Getting a phone call from an unidentified number in Chicago in late summer is a fantasy many artists, scientists and other creative people have entertained. But that doesn’t mean it seems real when it actually happens.
“I thought I was having a psychotic breakdown,” the playwright Branden Jacobs-Jenkins said of his reaction to learning several weeks ago that he was among the 23 people selected as 2016 fellows of the John D. and Catherine T. MacArthur Foundation.
“I went out on the street, and ran into a friend,” Mr. Jacobs-Jenkins continued. “I had him look at my cellphone, just to confirm that the call had been real.”
This year’s winners of the MacArthur fellowships, awarded for exceptional “originality, insight and potential,” and publicly announced on Thursday, include writers, visual artists, scientists, nonprofit organization leaders and others, who are chosen at a moment when the recognition and money — a no-strings-attached grant of $625,000 distributed over five years — will make a difference.
“We want to give people new wind against their sails,” said Cecilia A. Conrad, a managing director of the foundation and the leader of the fellows program.
The honorees include relatively well-known figures in the arts like the poet Claudia Rankine, 53, whose book “Citizen,” (2014) which explored racism in everyday life, won numerous awards and made the New York Times best-seller list; the essayist Maggie Nelson, 43, who won the 2015 National Book Critics Circle Award for criticism for “The Argonauts,” a hard-to-classify exploration of gender, motherhood and identity; and Gene Luen Yang, 43, who in January became the first graphic novelist named national ambassador for children’s literature by the Library of Congress.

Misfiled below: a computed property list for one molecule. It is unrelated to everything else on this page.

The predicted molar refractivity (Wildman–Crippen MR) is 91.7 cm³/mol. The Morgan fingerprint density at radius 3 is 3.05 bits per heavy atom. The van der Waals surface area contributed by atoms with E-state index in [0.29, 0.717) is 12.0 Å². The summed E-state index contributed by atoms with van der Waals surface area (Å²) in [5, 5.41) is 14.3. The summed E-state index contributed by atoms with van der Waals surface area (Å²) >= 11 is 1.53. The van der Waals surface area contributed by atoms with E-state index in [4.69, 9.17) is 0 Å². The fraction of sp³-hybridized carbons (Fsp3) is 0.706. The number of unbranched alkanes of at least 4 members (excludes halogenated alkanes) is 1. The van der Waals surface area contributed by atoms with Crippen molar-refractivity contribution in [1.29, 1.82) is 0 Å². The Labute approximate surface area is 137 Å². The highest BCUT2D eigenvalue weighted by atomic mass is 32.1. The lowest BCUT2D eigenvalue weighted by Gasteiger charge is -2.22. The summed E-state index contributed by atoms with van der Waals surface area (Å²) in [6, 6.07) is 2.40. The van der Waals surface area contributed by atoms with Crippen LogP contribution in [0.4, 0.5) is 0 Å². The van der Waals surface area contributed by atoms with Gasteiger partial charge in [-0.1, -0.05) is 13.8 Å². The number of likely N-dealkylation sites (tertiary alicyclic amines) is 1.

The youngest fellow is Mr. Jacobs-Jenkins, 31, known for plays, like “An Octoroon” and “Neighbors,” that address race, class and history, sometimes through the remixing of charged stereotypes. The oldest is Joyce J. Scott, 67, a Baltimore-based artist whose work includes performance art and large-scale sculptural pieces that incorporate traditional beadwork into pointed commentaries on American culture, the black female body and other subjects.